Khewra Salt Mines & Katasraj Temples
Khewra Salt Mines
The Khewra Salt Mines (or Mayo Salt Mines) rise from the Indo-Gangetic Plain and are Pakistan’s largest and oldest salt mines and the world’s second largest. It is a major tourist attraction, drawing up to 250,000 visitors a year. Its history dates back to its discovery by Alexander the Great’s troops in 320 BC, but it only first started trading in the Mughal era. The main tunnel at ground level was developed by Dr. H. Warth, a mining engineer, in 1872 during British rule. After independence, the Pakistan Mineral Development Corporation took over the mines, which still remain the largest source of salt in the country, producing more than 350,000 tons per annum of about 99% pure halite. Estimates of the reserves of salt in the mine vary from 82 to 600 million tons.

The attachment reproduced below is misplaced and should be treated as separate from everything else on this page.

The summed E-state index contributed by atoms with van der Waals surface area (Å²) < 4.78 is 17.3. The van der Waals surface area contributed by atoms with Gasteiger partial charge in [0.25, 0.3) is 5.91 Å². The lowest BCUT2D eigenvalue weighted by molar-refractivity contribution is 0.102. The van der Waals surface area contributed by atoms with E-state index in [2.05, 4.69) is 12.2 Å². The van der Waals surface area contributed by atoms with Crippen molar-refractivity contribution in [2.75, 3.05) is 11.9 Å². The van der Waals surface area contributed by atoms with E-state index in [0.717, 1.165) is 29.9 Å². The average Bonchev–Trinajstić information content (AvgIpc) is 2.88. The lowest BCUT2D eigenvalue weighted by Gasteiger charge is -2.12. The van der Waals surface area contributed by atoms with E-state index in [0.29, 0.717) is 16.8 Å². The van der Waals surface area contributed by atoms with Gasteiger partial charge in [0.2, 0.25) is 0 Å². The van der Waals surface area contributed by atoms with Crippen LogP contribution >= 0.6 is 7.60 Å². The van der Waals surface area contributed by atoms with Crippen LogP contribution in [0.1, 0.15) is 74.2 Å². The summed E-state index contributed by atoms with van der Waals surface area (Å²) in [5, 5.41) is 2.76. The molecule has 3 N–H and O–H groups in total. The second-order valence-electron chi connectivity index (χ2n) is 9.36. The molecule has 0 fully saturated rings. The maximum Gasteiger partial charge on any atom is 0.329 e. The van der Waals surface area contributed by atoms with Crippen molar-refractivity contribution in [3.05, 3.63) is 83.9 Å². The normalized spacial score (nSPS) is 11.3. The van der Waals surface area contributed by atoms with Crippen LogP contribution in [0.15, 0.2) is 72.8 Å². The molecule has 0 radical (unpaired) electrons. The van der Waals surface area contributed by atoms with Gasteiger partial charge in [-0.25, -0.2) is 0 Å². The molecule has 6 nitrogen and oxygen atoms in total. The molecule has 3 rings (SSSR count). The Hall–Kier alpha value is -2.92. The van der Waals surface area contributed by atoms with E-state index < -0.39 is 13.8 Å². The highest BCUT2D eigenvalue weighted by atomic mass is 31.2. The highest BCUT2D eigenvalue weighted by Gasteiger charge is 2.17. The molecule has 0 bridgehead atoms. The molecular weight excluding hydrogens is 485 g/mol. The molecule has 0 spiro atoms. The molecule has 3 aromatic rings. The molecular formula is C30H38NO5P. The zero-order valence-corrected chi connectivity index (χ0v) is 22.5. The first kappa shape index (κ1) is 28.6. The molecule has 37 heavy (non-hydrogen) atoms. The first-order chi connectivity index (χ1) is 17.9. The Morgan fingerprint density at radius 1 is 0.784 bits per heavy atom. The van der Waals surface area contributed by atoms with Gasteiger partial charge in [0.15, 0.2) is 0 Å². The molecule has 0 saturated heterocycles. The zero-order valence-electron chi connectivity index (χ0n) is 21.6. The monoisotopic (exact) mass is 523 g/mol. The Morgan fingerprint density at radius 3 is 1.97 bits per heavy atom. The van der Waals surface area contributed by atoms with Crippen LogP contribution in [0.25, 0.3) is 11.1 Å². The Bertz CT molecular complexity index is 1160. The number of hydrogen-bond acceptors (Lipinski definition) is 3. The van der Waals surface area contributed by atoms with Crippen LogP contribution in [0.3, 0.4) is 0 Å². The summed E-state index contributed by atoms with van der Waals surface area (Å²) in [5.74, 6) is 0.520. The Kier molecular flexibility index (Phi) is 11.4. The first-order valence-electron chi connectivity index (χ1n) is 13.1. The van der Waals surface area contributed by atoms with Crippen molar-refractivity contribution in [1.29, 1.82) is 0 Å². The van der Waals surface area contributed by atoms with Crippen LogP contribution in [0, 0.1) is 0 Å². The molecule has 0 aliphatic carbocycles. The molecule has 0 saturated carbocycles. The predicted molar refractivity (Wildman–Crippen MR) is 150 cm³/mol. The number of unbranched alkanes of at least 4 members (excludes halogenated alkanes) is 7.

The Katasraj Temples
Legend has it that the pond at the Katasraj temples was formed by the tears that Lord Shiva shed after the death of his wife Sati. Hindu pilgrims from across the world visit the temples during the Maha Shivratri festival and bathe in the sacred pool to seek forgiveness, while some even believe that the waters possess healing powers. Dedicated to the Lord Shiva, the Katasraj temples are situated in Punjab near Choa Saidanshah, in Chakwal district. The site originally housed the Satgraha, a cluster of seven ancient temples, along with a Buddhist stupa and the home of a warrior. However, only four of the seven temples and the warrior’s residence remain intact today. Although the smaller temples were built around 900 years ago, the earlier ones date back to the latter half of the sixth Century AD.